With constant events taking place, family get togethers, catch up with old friends, night out with new friends, another family get together, work night outs, that night out where you’re not quite sure who you know or why you’re here…..it’s draining, and expensive. With friends and family you need to catch up with before Christmas, and for those working over Christmas, sometimes it’s hard to find the time to do anything. Time is a little bit like money, it’s best when it is budgeted to activities.

  1. If you find it hard to spend time with certain family members but you still want to see them, then only budget a certain amount of time towards them over Christmas. If you can only deal with an hour with a certain family member, then only spend an hour with them – there is no need to feel guilty about it just because they are your family. You have to put yourself first. You’d rather spend time with your best friend/boyfriend than your extended family that you only ever see once a year? Then do it – Christmas is meant to be about relaxing, and you can’t relax if you’re spending time with people that you don’t want to spend time with. Put yourself first, do what you want with who you want to.
  2. Pre-plan your Christmas events. Know exactly what you are doing Christmas Eve, Christmas Day, Boxing Day and the days running up to the big weekend. This way, you know exactly where you are going to be, what time you are going to be there and how long for. It also ensures that you manage to fit everything/everyone in that you want to, and if any other events crop up that you are unable to go to then you can explain why. It can reduce the anxiety of not knowing what you are doing, but can also help you mentally prepare for these events and create coping strategies to deal with any difficulties related to them. It can also help to know who is going to the events, so you can make sure you have someone to lean on and talk to if you are struggling. It also leads on to my next point – having time to spend with yourself.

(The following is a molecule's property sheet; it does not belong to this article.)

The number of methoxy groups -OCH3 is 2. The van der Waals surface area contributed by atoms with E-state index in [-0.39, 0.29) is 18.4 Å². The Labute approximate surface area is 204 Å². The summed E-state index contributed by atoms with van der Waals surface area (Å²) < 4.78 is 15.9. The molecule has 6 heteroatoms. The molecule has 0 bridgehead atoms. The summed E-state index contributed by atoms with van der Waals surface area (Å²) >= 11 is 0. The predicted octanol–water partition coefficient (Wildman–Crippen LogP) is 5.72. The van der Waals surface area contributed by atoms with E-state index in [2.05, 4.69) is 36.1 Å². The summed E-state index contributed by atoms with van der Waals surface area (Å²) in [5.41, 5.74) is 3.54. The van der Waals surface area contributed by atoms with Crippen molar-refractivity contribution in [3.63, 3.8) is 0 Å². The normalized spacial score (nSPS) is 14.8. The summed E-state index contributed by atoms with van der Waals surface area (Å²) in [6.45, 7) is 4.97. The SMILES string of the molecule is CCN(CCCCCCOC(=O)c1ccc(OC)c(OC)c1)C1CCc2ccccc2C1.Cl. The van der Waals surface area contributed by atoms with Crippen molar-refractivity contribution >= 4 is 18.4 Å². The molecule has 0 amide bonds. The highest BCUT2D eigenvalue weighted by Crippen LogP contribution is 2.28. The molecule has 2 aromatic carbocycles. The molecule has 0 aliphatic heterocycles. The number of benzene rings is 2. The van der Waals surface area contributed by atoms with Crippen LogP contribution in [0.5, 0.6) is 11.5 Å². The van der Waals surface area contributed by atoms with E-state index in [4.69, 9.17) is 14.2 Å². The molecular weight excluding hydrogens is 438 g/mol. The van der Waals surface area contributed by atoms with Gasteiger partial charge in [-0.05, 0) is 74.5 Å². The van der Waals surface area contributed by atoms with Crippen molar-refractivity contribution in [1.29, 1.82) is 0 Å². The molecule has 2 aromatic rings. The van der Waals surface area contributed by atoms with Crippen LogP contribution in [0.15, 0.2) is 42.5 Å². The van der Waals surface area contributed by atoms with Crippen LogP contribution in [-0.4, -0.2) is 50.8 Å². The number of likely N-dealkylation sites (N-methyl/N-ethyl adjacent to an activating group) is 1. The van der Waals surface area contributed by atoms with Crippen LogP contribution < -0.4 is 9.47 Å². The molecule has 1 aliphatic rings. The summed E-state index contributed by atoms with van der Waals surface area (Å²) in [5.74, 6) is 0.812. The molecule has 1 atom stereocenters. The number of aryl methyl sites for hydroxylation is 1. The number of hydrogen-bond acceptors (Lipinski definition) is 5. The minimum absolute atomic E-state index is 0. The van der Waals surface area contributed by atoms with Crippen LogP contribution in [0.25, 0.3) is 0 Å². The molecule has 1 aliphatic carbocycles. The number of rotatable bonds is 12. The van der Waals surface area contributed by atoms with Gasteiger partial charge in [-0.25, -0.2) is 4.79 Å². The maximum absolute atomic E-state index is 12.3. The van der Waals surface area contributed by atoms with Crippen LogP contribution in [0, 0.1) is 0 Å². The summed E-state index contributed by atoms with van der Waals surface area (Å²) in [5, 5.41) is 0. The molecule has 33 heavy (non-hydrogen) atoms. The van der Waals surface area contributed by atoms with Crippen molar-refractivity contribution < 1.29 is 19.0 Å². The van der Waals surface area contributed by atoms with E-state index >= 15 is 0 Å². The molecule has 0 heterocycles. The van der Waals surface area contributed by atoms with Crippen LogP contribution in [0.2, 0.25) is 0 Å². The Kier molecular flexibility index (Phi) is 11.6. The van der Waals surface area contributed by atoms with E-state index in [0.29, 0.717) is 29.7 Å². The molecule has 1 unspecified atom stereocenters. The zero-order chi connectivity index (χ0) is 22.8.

3. Take some time out to spend some time with yourself. Yes, you may be left to do all the Christmas wrapping by yourself, and to decorate that tree by yourself, and to write all the cards by yourself – but this isn’t something that you’re doing for yourself. Go for a walk, go to a coffee shop, read a book, watch a film – take some time out away from Christmas if it is beginning to stress you out. Don’t listen to expectations about Christmas, do it your way, and if this means taking time away from decorating the house to go for a walk instead then do it.


These are just a few tips to help deal with the joyous but also stressful time that is Christmas. Many people I talk to say that they can’t wait for Christmas to be over, which I can understand but it also feels to me that they are wishing the week away. Whereas perhaps if they were to follow these tips, it will give them the opportunity to enjoy the festive season rather than just deal with it. So Merry Christmas everyone! I hope you all deal with the festive season successfully, and I hope you all have a wonderful and better 2017 than 2016! Keep safe, and take care!